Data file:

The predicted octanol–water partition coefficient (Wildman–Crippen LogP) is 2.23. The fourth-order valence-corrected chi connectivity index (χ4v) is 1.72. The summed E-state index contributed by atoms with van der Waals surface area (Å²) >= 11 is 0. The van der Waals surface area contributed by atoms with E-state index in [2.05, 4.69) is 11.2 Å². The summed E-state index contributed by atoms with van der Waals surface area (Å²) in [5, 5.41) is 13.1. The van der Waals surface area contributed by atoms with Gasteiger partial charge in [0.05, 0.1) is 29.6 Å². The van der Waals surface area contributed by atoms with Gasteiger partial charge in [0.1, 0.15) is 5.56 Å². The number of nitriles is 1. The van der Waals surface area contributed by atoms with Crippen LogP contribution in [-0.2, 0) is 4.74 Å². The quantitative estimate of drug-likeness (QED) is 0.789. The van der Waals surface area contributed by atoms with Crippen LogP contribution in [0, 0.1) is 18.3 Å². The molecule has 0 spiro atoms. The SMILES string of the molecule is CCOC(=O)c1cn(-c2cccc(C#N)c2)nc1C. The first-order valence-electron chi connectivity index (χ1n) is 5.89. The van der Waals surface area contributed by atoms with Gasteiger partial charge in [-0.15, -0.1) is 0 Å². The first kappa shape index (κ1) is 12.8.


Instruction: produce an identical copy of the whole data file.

The predicted octanol–water partition coefficient (Wildman–Crippen LogP) is 2.23. The fourth-order valence-corrected chi connectivity index (χ4v) is 1.72. The summed E-state index contributed by atoms with van der Waals surface area (Å²) >= 11 is 0. The van der Waals surface area contributed by atoms with E-state index in [2.05, 4.69) is 11.2 Å². The summed E-state index contributed by atoms with van der Waals surface area (Å²) in [5, 5.41) is 13.1. The van der Waals surface area contributed by atoms with Gasteiger partial charge in [0.05, 0.1) is 29.6 Å². The van der Waals surface area contributed by atoms with Gasteiger partial charge in [0.1, 0.15) is 5.56 Å². The number of nitriles is 1. The van der Waals surface area contributed by atoms with Crippen LogP contribution in [-0.2, 0) is 4.74 Å². The quantitative estimate of drug-likeness (QED) is 0.789. The van der Waals surface area contributed by atoms with Crippen LogP contribution in [0, 0.1) is 18.3 Å². The molecule has 0 spiro atoms. The SMILES string of the molecule is CCOC(=O)c1cn(-c2cccc(C#N)c2)nc1C. The first-order valence-electron chi connectivity index (χ1n) is 5.89. The van der Waals surface area contributed by atoms with Gasteiger partial charge in [-0.15, -0.1) is 0 Å². The first kappa shape index (κ1) is 12.8.